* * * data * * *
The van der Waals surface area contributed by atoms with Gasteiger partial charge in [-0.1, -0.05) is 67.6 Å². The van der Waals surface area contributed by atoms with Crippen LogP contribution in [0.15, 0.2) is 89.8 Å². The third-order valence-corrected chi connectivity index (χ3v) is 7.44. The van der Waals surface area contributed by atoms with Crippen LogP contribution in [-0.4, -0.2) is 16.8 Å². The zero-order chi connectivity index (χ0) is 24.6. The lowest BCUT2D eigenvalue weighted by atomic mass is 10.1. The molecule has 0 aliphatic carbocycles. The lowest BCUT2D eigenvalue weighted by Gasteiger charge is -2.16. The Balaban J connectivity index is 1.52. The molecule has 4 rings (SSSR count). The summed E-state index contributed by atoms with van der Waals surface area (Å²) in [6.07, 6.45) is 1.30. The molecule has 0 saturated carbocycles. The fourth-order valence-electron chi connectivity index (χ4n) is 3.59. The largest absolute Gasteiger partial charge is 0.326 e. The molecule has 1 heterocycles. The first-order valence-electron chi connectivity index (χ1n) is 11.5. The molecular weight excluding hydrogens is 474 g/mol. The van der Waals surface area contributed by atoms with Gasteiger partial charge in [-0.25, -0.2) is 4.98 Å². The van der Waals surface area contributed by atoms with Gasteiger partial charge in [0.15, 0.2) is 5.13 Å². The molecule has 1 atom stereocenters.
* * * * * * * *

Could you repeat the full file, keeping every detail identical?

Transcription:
The van der Waals surface area contributed by atoms with Gasteiger partial charge in [-0.1, -0.05) is 67.6 Å². The van der Waals surface area contributed by atoms with Crippen LogP contribution in [0.15, 0.2) is 89.8 Å². The third-order valence-corrected chi connectivity index (χ3v) is 7.44. The van der Waals surface area contributed by atoms with Crippen LogP contribution in [-0.4, -0.2) is 16.8 Å². The zero-order chi connectivity index (χ0) is 24.6. The lowest BCUT2D eigenvalue weighted by atomic mass is 10.1. The molecule has 0 aliphatic carbocycles. The lowest BCUT2D eigenvalue weighted by Gasteiger charge is -2.16. The Balaban J connectivity index is 1.52. The molecule has 4 rings (SSSR count). The summed E-state index contributed by atoms with van der Waals surface area (Å²) in [6.07, 6.45) is 1.30. The molecule has 0 saturated carbocycles. The fourth-order valence-electron chi connectivity index (χ4n) is 3.59. The largest absolute Gasteiger partial charge is 0.326 e. The molecule has 1 heterocycles. The first-order valence-electron chi connectivity index (χ1n) is 11.5. The molecular weight excluding hydrogens is 474 g/mol. The van der Waals surface area contributed by atoms with Gasteiger partial charge in [-0.25, -0.2) is 4.98 Å². The van der Waals surface area contributed by atoms with Gasteiger partial charge in [0.15, 0.2) is 5.13 Å². The molecule has 1 atom stereocenters.